Around the NFC West: Nov. 28, 2012
On my mind this fourth Wednesday in November:
Yesterday I noted that Seattle, with its 24-21 defeat at Miami, had become the eighth team since 1940 to lose a game despite committing no turnovers, forcing at least one and returning a kickoff for a touchdown. I also noted that the Seahawks are the 14th team over that span to lose with no turnovers and a kick-return score, regardless of whether the opponent committed a turnover.Great, but how many teams have won games under those circumstances? That's an important part of the equation. The answer is 60 times with no turnovers, one kick-return score and at least one turnover forced. The other answer is 65 times with no turnovers and one kick-return score regardless of how many turnovers were forced.
Matt Maiocco notes that the San Francisco 49ers brought in kickers for tryouts amid David Akers' struggles. Akers did miss from 50 yards (indoors) and have a 33-yarder blocked at New Orleans. But if you compare his stats from last season to this season, you'll see my Akers premise from earlier in the season holds up still. Akers' overall percentage is down mainly because he's had far fewer attempts from inside 40 yards. He's still making better than 90 percent from that range, but he has only 13 such attempts this season, down from 32 last season. He's still making a higher percentage from 40-49 yards this season compared to last. His long-range accuracy is way down, but 2012 was an abnormally strong season for him in that category. His touchback percentage is up slightly, although opponents have made hefty gains in average return length.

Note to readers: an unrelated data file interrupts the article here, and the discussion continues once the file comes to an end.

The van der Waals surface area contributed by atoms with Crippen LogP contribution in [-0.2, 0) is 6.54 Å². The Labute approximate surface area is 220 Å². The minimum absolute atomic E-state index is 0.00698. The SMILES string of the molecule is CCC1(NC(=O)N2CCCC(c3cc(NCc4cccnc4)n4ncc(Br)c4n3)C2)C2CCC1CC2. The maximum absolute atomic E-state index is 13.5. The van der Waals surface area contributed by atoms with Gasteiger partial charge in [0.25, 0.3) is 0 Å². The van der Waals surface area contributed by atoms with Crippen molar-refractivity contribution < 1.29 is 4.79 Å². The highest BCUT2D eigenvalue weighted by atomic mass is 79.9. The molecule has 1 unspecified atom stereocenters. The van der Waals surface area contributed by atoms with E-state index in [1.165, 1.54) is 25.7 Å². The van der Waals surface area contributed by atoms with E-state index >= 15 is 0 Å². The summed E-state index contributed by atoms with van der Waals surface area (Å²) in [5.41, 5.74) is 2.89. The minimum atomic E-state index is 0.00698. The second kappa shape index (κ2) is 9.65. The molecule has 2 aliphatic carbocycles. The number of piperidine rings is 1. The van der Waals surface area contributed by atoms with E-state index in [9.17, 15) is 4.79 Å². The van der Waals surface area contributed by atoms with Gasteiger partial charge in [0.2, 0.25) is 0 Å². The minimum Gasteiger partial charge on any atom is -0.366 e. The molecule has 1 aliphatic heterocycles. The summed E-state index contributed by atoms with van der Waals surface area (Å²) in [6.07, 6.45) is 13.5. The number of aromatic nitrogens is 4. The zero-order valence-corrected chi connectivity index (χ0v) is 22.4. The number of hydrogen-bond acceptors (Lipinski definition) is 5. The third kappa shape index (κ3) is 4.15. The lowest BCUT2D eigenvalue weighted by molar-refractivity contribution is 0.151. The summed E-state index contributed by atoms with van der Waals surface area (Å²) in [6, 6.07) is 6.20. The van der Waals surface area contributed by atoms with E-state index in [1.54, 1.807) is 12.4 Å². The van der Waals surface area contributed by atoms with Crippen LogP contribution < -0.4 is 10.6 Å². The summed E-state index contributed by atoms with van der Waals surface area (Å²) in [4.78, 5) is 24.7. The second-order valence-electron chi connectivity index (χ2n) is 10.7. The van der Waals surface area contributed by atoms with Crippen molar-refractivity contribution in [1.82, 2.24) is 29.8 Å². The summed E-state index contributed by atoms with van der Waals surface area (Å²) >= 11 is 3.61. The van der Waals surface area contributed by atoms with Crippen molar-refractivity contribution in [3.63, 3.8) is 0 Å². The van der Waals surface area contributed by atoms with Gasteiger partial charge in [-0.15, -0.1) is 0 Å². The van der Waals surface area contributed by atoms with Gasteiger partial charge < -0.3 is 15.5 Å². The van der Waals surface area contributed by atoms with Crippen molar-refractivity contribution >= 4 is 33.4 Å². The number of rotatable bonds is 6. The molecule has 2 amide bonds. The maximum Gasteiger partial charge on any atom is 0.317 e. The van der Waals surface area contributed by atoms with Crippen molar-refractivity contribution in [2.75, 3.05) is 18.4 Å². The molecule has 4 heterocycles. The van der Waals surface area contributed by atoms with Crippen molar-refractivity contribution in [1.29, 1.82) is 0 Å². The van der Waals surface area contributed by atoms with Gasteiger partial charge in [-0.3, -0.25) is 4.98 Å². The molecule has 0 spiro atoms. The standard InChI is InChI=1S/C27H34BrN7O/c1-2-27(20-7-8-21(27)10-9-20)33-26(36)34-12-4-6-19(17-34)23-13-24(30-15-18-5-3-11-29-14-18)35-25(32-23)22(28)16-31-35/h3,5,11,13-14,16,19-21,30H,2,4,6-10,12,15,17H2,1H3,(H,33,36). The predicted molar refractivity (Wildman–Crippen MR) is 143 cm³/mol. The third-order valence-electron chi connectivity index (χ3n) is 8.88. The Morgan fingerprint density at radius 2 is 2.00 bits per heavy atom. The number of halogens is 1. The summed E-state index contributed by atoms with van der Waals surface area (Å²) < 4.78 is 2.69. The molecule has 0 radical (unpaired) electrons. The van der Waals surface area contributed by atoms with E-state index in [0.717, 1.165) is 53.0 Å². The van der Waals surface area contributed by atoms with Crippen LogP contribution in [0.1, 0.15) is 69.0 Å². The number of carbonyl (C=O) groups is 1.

Darren Urban's piece on Arizona Cardinals rookie Bobby Massie is definitely worth a look. Massie attributes recent improvements to an unlikely source: negative reviews of his game in the football media. There's little question Massie has become less of a liability, at the very least. That is a positive development for the Cardinals during a down season. They need Massie to project as a long-term starter.